Kentucky Physician Sentenced to 30 Months in Prison After Illegal Opioid Prescriptions Lead to Numerous Patient Overdose Deaths

IMG_0265-1-300x200Dr. Michael Lee Cummings, of Albany Kentucky, was sentenced to 30 months in prison, as well as three years of supervised release and a $400,000 fine after pleading guilty to 13 counts of illegally prescribing controlled substances. The investigation of Cummings began in 2015 after it was found that many of his patients had died in overdose-related deaths.

Cummings ran a family practice in Albany, Kentucky for several years. Yet, from 2009 to 2014, Cummings was the in the top 1% of primary care prescribers of opioids in all of Kentucky. These opioids primarily included Oxycodone, hydrocodone, and benzodiazepines. Throughout these years, Cumming prescribed hundreds of thousands of opioids without a legitimate medical purpose. According to the Department of Justice, Cummings prescribed enough opioids in one year alone to provide every man, woman, and child in Albany with 230 hydrocodone pills, 134 Oxycodone pills, and 178 benzodiazepine pills.

In 2015, a Kentucky Board of Medical Licensure expert discovered that many of Cumming’s patients were being treated below an acceptable standard of care. That same year, the Clinton County Coroner found that many of the individuals who suffered overdose deaths were former patients of Cummings.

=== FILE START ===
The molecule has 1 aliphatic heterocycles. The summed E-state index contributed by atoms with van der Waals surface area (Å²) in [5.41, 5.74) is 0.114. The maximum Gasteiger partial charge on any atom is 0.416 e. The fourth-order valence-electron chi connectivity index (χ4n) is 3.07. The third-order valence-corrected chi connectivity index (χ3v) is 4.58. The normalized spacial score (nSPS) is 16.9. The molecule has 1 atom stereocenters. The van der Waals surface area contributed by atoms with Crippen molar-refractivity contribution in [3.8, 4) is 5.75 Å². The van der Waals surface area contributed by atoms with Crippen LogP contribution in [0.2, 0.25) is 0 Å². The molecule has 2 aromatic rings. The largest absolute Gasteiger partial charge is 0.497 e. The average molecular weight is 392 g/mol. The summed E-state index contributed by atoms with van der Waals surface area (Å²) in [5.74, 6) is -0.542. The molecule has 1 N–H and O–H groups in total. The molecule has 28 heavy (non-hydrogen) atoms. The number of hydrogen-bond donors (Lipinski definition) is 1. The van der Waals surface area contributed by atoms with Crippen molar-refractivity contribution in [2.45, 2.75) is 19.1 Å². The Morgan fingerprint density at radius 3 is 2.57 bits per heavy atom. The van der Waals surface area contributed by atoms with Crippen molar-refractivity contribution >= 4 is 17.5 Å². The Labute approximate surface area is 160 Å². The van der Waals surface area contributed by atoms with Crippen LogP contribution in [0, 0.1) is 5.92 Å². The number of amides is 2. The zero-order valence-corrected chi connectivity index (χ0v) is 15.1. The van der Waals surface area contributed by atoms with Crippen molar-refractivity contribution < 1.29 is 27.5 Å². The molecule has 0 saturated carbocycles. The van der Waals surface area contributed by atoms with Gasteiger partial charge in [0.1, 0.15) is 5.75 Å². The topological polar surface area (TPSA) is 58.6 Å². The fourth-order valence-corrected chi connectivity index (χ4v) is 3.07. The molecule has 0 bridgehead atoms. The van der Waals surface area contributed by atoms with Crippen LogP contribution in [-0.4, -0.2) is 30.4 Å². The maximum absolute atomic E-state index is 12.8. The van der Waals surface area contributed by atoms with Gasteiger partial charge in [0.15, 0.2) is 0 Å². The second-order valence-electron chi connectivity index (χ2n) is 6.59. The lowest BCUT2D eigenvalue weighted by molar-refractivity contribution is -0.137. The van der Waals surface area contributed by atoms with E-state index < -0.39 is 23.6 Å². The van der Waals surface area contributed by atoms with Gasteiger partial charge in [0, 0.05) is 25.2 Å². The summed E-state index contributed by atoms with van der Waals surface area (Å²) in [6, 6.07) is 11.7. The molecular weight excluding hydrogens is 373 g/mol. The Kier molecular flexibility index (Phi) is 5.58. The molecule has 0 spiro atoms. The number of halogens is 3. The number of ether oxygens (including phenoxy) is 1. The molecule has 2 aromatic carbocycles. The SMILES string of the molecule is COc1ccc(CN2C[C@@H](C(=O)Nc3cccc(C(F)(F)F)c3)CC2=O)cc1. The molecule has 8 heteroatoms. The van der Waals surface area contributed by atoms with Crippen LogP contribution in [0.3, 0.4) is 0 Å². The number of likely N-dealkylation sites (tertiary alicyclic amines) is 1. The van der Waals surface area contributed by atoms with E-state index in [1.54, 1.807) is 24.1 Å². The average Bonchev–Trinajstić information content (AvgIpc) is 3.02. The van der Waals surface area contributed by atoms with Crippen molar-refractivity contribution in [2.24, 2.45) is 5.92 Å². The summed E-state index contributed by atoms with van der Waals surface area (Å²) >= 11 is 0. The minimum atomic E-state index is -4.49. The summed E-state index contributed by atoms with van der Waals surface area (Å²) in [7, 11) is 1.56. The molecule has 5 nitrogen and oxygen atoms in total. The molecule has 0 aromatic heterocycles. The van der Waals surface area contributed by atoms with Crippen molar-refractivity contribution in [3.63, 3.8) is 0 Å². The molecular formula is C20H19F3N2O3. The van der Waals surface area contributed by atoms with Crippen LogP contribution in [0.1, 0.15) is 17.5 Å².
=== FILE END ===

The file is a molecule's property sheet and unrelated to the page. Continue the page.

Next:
During the investigation, several medical experts reviewed Cummings’ patient treatment plans and found a number of concerning practices. The review showed that Cummings had excessively prescribed opioids without an appropriate medical purpose. Cummings had also ignored KASPER reports detailing suspicions of drug abuse, as well as the failed urine and pill count tests of his patients. Several of the defendant’s patients were prescribed opioids and benzodiazepines for multiple years, despite the fact that no signs of improvement were found. Patients were also prescribed combinations of drugs that were well-known in the medical community for being dangerous and resulting in a higher risk of overdose.

On one occasion, Cummings was informed that one of his patients was selling his Oxycodone prescription and other medications, but Cummings continued to refill the patient’s prescriptions. A few months later, Cummings even doubled the patient’s prescription for Oxycodone and added a prescription for Xanax.

Cummings was sentenced on July, 24th, 2019, to 30 months of prison and a $400,000 fine. He was also ordered to pay for the cost of his incarceration and will face three years of supervised release after his prison sentence.